After three days acclimatising in Cusco and a mad last-minute scramble to find a better trek deal (note – don’t book the Salkantay trek in advance from home, it’s way cheaper to book when in Cusco), we were off.
A 4am knock on our hostel door signalled the arrival of our guide– pitch black and cool outside, we stumbled towards our bus to begin what was about to be the most exhausting and most exhilarating five days of my life.
The Salkantay Trek is a stunning, five day hike to Machu Picchu and one of the more common alternatives to the Inca Trail.
Arguably it doesn’t deserve to sit in the Inca Trail’s shadow/ The Salkantay is longer and more strenuous than the Inca Trail but you will get a lot more mountain views rather than historic sights, and this was named one of the top 25 treks in the world by National Geographic Adventure Travel Magazine.
It is definitely a lot less crowded than other trails too.
I can’t confess to having done enough treks myself to back this ranking up, but what I can say is that it’s a truly beautiful and rewarding walk.
Day one broke us in gently, with a 15k hike to our first campsite – Soyapampa.
Before setting off we split into groups. My group, the Pumas, was made up 15 people: a motley crew from Brazil, Ireland, America, Mexico, Switzerland and of course, the UK.
Due to the size of our group, we got two guides, Edwin, a lovely, energetic and experienced guide who seemed to bound up huge ascents like a mountain goat, and Joel, who had never-ending patience and always ensured the slowest person (ahem) was never left on their own.
You could feel the altitude straight away, every step is that bit harder with less air to breathe and the humid heat bore down on us as we wound away through lush green forest trails. The ascent was gentle and streams gurgled past as we got to know each other as we walked.
Once at Soyapampa, a lovely campsite in the shade of the snow-capped Salkantay mountain, the group had the option to climb a steep ascent to get to a lake.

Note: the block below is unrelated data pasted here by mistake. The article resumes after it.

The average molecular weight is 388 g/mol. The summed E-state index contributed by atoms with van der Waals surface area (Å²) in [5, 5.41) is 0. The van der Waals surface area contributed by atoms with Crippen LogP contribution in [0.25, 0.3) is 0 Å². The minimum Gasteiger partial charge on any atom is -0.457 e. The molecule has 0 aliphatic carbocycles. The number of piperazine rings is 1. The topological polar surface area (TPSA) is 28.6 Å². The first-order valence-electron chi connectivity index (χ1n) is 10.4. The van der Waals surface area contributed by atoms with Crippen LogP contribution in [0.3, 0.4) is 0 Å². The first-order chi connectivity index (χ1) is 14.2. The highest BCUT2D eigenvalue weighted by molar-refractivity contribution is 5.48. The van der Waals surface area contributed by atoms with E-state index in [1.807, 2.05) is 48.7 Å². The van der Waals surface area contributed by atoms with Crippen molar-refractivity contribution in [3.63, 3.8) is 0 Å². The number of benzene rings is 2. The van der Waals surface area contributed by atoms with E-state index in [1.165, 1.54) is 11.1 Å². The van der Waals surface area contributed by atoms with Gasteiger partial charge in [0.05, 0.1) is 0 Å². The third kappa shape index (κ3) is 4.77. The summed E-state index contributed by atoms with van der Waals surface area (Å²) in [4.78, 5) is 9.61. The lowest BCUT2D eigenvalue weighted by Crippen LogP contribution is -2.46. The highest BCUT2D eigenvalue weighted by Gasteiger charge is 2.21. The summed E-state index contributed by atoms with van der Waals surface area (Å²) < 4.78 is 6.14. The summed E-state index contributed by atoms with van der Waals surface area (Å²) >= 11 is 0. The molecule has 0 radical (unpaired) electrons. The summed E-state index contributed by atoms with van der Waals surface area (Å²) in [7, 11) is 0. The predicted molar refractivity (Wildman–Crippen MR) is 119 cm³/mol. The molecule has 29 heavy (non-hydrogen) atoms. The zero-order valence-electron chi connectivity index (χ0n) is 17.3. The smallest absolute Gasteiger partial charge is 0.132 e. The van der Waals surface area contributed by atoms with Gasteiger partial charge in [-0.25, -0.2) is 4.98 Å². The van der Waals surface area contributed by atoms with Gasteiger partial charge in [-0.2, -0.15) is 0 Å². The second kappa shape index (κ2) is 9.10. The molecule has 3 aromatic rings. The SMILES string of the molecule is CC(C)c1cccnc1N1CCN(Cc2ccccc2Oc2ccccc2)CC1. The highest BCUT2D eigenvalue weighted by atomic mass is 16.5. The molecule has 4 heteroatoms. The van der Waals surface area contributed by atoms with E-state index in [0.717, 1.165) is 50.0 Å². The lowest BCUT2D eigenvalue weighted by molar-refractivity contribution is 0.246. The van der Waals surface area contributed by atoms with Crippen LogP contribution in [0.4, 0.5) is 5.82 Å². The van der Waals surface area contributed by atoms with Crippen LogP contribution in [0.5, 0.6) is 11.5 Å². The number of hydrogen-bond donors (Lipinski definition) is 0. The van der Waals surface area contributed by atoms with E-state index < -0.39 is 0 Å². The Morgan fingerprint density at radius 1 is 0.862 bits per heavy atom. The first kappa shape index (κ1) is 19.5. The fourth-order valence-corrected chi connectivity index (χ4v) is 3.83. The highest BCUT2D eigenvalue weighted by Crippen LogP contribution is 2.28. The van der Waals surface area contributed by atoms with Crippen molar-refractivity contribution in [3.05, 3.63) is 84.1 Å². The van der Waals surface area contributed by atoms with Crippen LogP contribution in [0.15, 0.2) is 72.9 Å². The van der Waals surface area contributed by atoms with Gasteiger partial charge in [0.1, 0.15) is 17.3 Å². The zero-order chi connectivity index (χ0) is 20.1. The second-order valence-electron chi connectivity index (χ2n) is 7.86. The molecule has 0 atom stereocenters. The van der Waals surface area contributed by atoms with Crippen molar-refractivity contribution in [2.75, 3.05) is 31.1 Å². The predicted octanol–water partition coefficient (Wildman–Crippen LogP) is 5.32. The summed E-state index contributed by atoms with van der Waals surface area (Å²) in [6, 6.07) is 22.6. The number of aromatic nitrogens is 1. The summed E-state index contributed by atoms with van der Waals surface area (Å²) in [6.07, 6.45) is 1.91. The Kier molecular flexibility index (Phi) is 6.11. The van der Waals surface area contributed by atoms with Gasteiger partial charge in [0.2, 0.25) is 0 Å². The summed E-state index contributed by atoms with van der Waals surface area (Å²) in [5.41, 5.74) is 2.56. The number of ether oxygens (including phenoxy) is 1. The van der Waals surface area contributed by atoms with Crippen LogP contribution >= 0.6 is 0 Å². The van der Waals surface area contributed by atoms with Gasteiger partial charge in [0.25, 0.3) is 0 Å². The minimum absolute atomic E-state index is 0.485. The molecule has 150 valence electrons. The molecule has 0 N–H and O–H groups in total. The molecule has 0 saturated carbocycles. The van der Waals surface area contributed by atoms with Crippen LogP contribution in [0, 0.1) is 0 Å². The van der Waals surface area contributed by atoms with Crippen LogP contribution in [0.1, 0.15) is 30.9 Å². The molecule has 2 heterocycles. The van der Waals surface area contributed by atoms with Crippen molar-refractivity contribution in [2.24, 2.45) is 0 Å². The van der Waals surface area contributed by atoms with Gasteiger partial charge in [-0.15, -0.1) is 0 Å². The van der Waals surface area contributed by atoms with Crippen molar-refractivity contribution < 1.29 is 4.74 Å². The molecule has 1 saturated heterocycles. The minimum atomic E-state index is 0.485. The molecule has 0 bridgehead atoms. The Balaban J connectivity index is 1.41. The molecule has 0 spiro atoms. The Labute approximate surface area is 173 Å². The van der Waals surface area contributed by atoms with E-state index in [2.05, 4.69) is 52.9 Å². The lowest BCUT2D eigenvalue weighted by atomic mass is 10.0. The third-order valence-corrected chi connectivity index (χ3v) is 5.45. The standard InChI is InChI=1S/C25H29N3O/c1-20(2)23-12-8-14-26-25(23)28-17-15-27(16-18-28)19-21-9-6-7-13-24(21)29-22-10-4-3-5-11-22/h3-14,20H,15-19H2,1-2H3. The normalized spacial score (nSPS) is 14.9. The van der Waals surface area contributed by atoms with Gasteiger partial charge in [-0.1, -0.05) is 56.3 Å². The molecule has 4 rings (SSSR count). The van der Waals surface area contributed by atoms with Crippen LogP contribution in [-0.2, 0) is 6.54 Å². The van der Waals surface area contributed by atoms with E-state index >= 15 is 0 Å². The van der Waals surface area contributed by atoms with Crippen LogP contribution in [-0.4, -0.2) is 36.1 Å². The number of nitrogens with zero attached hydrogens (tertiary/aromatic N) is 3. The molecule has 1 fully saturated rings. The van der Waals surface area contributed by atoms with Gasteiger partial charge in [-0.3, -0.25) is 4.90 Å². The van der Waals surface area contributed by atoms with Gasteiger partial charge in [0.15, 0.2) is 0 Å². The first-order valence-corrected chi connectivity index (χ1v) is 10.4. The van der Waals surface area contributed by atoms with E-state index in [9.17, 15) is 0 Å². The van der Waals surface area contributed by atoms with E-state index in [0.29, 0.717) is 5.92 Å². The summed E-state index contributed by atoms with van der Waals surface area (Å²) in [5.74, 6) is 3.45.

The second day of the trek is famed for being the most difficult, so my boyfriend and I saved our energy and went to explore the site – watching a game of football amongst the sherpas and finding a little family of ducklings.
The fields were filled with horses, which you could rent the next day to take you up the Salkantay Pass to the dizzy height of 4650m. I must admit I was tempted…
I went to sleep in the tent that night, huddled up to my Marc in -3 degrees, with butterflies in my stomach for the day to come – 3 hours of ascent, 6 hours of descent.
We woke early, wrapped up to the nines in thermal wear, and scoffed down a breakfast of pancakes before starting out as the sun slowly rose.
With each step it was harder to breathe and I was chewing cocoa leaves like there was no tomorrow, but reaching the summit, the top of the Salkantay Pass, three hours later was one of the most rewarding feelings in the world.
The snow covered peaks around us were mind-boggling huge, with crisp white, narrow crests falling away to sheer nothing. It was staggeringly beautiful and the elation I felt is so evocative even now.
We posed for group photos and then made an offering to Pachamama, adding our own pebbles to the hundreds at the top.
Legs shaking, I shoved Oreos in my mouth before starting the six hour descent. The ground was a little rough but the snowy mountains started making way to dense green and, from one climate to another, as we suddenly found ourselves in humid jungle.
The campsite that night was alive with the jubilation of our successful summit – we had hot showers and drank beer: bliss.
The third day saw us trek deep into the jungle. Our problems with the altitude forgotten as we walked alongside a roaring river in the sunshine, as Edwin pointed out edible fruit and hallucinogenic flowers.
This was my favourite day – a medley of ascent and descent made it more bearable on the legs and every rest stop seemed to contain a puppy or two to play with.
At the end of the day’s trek, we went to natural hot springs and felt our muscles ease as we swam in volcanically heated water.
Relaxed and clean, we made our way back to camp where our guides had set up for a “party” – a bonfire, blaring music and Inca tequila for 1 sol (about 20p) a shot. Needless to say, we all woke up with sore heads the next day, that weren’t helped by a torrential downpour that raged all morning.
Hungover, tired and wet, we took the easy way out and got a bus to our lunch point, rather than walk in the rain. Fortunately, it cleared up by the afternoon, as we trekked down a railway track in the close heat for hours before reaching Aguas Calientes – a bustling town, full of restaurants and clothes stalls, and also the final resting point before Machu Picchu.
Marc and I somehow managed to bag the honeymoon suite and enjoyed a blissfully hot shower, washed clothes and it was great to have an actual bed and toilet. Despite the noise from the street and stairwell, it was relative luxury.